WASHINGTON, April 30, 2013 – The World Bank’s Board of Executive Directors today approved a US$4.2 million grant to support the Government of Burundi’s efforts to promote sustainable land and water management on the country’s coffee farms in Bubanza, Bururi, and Muyinga provinces.
The grant is funded by the Global Environment Facility (GEF) for which the World Bank is an implementing agency and trustee.
“Coffee accounts for as much as 60 percent of Burundi’s export earnings,” said Philippe Dongier, World Bank Country Director for Burundi. “This project’s focus on rehabilitating and promoting sustainable land and water management strategies will build livelihood and food security benefits for coffee growers and local farmers.”
The Sustainable Coffee Landscape project will pilot shade-grown coffee, that promotes coffee cultivation and a planting approach that mixes coffee with various trees and plants such as beans and maize. Practiced in other countries including Colombia and Ethiopia, these techniques improve watershed and help to conserve biodiversity, while increasing resilience and protecting coffee growers from price volatility.
“Coffee is Burundi’s primary export crop, and as many as 600,000 household depend on coffee farming for their livelihoods,” said Jamal Saghir, the World Bank’s Director of Sustainable Development for the Africa Region. “This project will help ensure the sustainable use of land for coffee production, provide job opportunities for rural families, and help lay the foundations for sustainable recovery in one of the world’s poorest countries.”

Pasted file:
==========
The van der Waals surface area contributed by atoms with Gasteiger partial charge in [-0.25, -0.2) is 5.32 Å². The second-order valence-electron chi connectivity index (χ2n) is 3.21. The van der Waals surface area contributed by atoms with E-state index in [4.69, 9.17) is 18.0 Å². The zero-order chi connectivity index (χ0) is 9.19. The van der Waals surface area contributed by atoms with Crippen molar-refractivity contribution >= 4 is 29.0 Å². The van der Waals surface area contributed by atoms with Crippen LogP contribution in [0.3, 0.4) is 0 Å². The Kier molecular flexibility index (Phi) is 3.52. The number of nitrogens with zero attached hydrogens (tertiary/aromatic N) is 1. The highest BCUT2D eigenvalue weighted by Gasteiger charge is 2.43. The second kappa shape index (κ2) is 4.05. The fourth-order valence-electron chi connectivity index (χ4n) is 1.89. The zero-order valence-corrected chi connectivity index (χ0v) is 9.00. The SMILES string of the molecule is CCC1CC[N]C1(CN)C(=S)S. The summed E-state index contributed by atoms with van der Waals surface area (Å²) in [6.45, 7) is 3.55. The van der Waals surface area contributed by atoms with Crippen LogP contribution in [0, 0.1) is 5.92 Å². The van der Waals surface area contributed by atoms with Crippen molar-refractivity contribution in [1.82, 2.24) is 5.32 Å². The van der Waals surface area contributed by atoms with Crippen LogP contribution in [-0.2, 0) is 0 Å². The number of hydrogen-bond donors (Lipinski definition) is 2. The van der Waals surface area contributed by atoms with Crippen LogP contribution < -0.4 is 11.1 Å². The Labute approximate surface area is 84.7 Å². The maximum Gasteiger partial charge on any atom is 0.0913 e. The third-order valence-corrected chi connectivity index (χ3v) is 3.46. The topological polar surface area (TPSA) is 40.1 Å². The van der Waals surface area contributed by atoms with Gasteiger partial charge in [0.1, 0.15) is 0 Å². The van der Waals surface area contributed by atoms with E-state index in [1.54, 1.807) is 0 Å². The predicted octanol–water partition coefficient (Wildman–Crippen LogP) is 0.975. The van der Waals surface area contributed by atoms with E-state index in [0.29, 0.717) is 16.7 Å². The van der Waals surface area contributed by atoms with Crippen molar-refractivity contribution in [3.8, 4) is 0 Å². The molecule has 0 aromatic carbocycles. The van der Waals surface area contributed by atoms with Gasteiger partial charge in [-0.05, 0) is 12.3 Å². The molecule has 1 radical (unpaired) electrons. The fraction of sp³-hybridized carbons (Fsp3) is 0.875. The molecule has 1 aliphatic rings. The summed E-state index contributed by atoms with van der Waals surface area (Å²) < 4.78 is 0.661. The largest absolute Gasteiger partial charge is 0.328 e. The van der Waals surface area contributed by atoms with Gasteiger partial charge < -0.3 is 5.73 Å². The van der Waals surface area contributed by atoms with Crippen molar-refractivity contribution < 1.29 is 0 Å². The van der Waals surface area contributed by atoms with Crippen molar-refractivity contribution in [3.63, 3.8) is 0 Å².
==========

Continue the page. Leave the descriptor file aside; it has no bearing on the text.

The project will offer training to improve agronomic practices for increasing coffee production, reduce water pollution at bean-washing stations through the use of more modern water-efficient equipment, support coffee marketing and certification schemes and introduce landscape approaches that combine conservation and eco-tourism.
Additionally, the project will provide farmers hands-on training with new sustainable land management techniques that improve long-term productivity. In addition to shade-grown coffee techniques, this includes other measures such as mulching, inter-cropping, pest-management, and small-scaled farming methods such as terraces, ponds and underground cisterns.
The GEF grant funds will also be used to strengthen protection and management of the globally-significant Bururi Natural Forest Reserve (BNFR), including support for patrolling equipment, law enforcement, and training and environmental education activities.
“In Burundi, unsustainable and unregulated coffee production has contributed to deforestation, biodiversity loss, land degradation and water pollution,” said Paola Agostini, Senior Economist and World Bank Task Team Leader for the project. “These funds will promote advances in farming and water management techniques while creating job opportunities for rural residents and coffee growers.”